It has also made me wonder how, in an economy where we increasingly put pressure on workers to do more – longer hours, be better, achieve higher, be efficient – do we make space for these very human dips. How do we find ways to deal with the down days? When teachers’ nerves are burned to a frazzle, what is the plan? If someone feels they can no longer cope with a full-timetable and the stress of exam classes – what’s the alternative? There have to be some levers for dialing down pressure as needed otherwise people are forced to walk away from their jobs when the going gets rough, even if it could become better again very soon, and that’s more of a loss than the education sector can take given the pressure of growing pupil numbers.
 
How we cope with bad times
Over the years I’ve developed two mechanisms for when things get bad.
The first is seeing experiences as learning opportunities. Shitty relationship break-up? At least you learned how not to end things. Terrible choice of career? At least you can work out what you don’t like, and move on. Taken to court for being vexatious under the freedom of information act? Well at least you had a chance to become an expert on tribunal law.
A second approach is making things into a funny story. “That will be a hell of a tale for the pub,” I would say to crying newbie teachers as they relayed disastrous interactions with a child.
But sometimes neither tactic works. Sometimes you can’t learn from a situation. Not if you’re too angry, or disappointed, or sad. So far, that’s how I have felt about the free school stuff. I’m aching over the lost time – the absolute waste of all those emails and documents just for someone after three and a half years to shrug and hand them over.
Also, some things just aren’t funny. And they don’t lend themselves to a story. This blog could be a story about Jenny, but I can’t find one. There isn’t a neat story of her life or how I feel about her. Hence this blog spiraled into being many things. There isn’t a neat story I can write and make myself feel better.
Thinking about this put me in mind of one of my all-time favourite books: George Vaillant’s Adaptation To Life. In it Vaillant describes his life work, tracking 268 super-smart university graduates over forty years, and discovering the ‘mechanisms’ they use to cope with life. Some are less ‘healthy’ than others – humour, for example, is considered more mature than hitting people – but even those we consider positive can be problematic when used to excess. As my favourite highlighted passage reads: “In adolescence, Tarrytown learned to use alcohol the way Goodhart used books – to escape.”
What Adaptation to Life shows is that finding ways to cope with change and discomfort is something every person must do if they are to continue feeling sane. Vaillant argues that mental health problems tend to derive from this process not going well, though they aren’t inevitably long-term. Think about physical health. People frequently get colds but overcome them quickly by keeping warm, drinking fluids, clearing noses. With mental health, we might be disordered in our thinking for a short period, but it’s possible that with simple actions – sharing time with people we love, or writing fears down – we can quickly get over them. In more serious circumstances our physical health becomes overwhelmed and getting back on track is more difficult. Maybe it involves chemotherapy, organ removal, intensive care. The same goes for minds. What we have to work out is how, over a lifetime, we manage changes in our thinking – in our adaptations to life – and figure out what paths are available to get back on track.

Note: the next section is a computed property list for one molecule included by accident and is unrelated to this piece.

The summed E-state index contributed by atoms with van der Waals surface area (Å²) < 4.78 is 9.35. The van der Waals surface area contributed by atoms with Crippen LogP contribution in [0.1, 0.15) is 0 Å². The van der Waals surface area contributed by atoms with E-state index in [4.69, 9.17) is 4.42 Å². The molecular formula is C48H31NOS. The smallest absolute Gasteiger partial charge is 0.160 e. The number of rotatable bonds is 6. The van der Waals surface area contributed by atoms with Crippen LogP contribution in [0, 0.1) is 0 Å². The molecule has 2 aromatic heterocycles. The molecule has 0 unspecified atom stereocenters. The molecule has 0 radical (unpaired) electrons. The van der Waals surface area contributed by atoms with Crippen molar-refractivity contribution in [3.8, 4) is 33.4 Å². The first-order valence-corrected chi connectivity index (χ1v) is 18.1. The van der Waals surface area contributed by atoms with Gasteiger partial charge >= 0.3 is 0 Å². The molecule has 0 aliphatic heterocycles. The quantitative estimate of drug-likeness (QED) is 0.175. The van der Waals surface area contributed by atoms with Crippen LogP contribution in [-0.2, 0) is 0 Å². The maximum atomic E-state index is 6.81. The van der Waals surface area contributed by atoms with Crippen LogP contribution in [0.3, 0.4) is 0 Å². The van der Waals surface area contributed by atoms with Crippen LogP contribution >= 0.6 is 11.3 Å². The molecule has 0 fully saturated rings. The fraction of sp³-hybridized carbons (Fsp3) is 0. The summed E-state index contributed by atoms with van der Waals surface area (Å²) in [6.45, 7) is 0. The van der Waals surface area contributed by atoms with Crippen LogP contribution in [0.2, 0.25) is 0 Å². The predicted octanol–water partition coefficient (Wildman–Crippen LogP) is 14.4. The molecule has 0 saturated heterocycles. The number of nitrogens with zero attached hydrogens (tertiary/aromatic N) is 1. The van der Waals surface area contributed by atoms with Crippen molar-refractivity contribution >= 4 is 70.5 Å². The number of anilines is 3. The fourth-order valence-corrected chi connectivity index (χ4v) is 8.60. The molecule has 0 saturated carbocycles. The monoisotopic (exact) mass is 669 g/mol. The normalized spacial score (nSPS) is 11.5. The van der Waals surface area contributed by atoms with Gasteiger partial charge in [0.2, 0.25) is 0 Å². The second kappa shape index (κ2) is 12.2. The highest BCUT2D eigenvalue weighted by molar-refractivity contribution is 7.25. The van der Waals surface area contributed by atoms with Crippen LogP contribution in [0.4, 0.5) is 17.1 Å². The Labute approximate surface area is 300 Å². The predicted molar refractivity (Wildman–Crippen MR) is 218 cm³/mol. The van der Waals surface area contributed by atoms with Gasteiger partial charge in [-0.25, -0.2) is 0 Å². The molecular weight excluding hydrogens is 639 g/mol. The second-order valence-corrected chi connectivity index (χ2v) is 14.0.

A problem of the book is that it doesn’t say exactly how we figure out what’s wrong or what we do to get back on track. There are a plethora of mechanisms we can use: intellectual pursuits, aggression, suppression. But no answer as to which one we should use. Why? Because there isn’t an answer. Vaillant’s last story is of a man named Allan Poe who, in his fifties, is living a life some would find objectionable but with which he is content. He calls Vaillant in and tells him that whatever his research finds, whether certain things match with mental health – a good income, spending time with family, doing exercise – it would nevertheless be possible to have those things and yet be miserable. It’s also possible not to have those things and be content.
Everyone wants simple answers for how we should feel better and get back on track. I’ve wanted one all month. What I actually need to do is figure out how to feel okay even without such an answer.
 
So, what does any of this mean?
I can’t make sense of Jenny’s death and that is not a surprise. Death isn’t easy to rationalize, or laugh at, or learn from. My usual techniques are all out. In weeks of trying to do so, I’ve mixed up the freedom of information stuff into how I feel about her because the time periods overlap and story-telling is one of my defence mechanisms. The unfortunate consequence is that they’ve now become so intertwined it has been a struggle to engage with the documents even though I need to.
I’d love to tell you at this point that I’ve figured out some solutions, but the sad truth is that even after writing 2,000 words – which you have now trogged through – I’m afraid we will both leave with limited wisdom. But, I also figured, if we only share thoughts once they are ‘clear’, then we will rarely share the things that can’t be written about in clear, sensible blocks like death, and loss, and change. And if we never speak of these complicated things then we risk giving the impression that the world is full of completely together individuals – when none us really are. And if we believe that everyone else is dealing with the world better, and we are somehow at fault for struggling, then that is also alienating and unhelpful. Far better to write, even without wisdom, if only because doing so might clear the blockage and maybe start a conversation about how we help, support, and build capacity for dealing with our down days.
Beyond that, after weeks of pondering and upset and trying to make sense of everything, the best I could get to was that sometimes you win a battle and get a box of documents in your hands, other times you lose and get a box in the ground.
I’d do anything to change the way round it went but death doesn’t operate on rules of justice. No legal document in the world can be written to get its decisions overturned.